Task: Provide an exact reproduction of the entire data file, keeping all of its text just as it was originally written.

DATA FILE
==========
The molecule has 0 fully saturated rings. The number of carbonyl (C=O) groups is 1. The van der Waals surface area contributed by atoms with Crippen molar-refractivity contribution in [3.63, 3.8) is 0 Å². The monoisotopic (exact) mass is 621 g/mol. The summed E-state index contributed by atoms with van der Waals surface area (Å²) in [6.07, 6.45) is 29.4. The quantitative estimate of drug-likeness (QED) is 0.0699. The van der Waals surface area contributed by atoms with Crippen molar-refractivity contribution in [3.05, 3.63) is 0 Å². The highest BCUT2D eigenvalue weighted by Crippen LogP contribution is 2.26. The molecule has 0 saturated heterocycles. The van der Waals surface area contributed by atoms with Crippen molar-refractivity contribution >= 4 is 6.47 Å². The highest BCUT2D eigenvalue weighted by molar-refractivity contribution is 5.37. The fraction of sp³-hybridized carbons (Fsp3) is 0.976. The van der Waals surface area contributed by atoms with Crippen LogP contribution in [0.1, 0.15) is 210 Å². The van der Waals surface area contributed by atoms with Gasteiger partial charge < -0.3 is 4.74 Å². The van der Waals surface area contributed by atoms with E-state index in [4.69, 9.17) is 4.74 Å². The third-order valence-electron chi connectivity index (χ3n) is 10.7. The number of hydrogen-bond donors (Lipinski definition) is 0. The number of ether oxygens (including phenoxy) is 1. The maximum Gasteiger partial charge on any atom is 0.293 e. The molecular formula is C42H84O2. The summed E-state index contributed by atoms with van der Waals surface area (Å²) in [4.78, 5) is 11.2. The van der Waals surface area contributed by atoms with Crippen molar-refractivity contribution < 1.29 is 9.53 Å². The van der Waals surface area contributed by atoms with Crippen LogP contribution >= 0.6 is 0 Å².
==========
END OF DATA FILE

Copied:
The molecule has 0 fully saturated rings. The number of carbonyl (C=O) groups is 1. The van der Waals surface area contributed by atoms with Crippen molar-refractivity contribution in [3.63, 3.8) is 0 Å². The monoisotopic (exact) mass is 621 g/mol. The summed E-state index contributed by atoms with van der Waals surface area (Å²) in [6.07, 6.45) is 29.4. The quantitative estimate of drug-likeness (QED) is 0.0699. The van der Waals surface area contributed by atoms with Crippen molar-refractivity contribution in [3.05, 3.63) is 0 Å². The highest BCUT2D eigenvalue weighted by Crippen LogP contribution is 2.26. The molecule has 0 saturated heterocycles. The van der Waals surface area contributed by atoms with Crippen molar-refractivity contribution >= 4 is 6.47 Å². The highest BCUT2D eigenvalue weighted by molar-refractivity contribution is 5.37. The fraction of sp³-hybridized carbons (Fsp3) is 0.976. The van der Waals surface area contributed by atoms with Crippen LogP contribution in [0.1, 0.15) is 210 Å². The van der Waals surface area contributed by atoms with Gasteiger partial charge < -0.3 is 4.74 Å². The van der Waals surface area contributed by atoms with E-state index in [4.69, 9.17) is 4.74 Å². The third-order valence-electron chi connectivity index (χ3n) is 10.7. The number of hydrogen-bond donors (Lipinski definition) is 0. The number of ether oxygens (including phenoxy) is 1. The maximum Gasteiger partial charge on any atom is 0.293 e. The molecular formula is C42H84O2. The summed E-state index contributed by atoms with van der Waals surface area (Å²) in [4.78, 5) is 11.2. The van der Waals surface area contributed by atoms with Crippen molar-refractivity contribution < 1.29 is 9.53 Å². The van der Waals surface area contributed by atoms with Crippen LogP contribution >= 0.6 is 0 Å².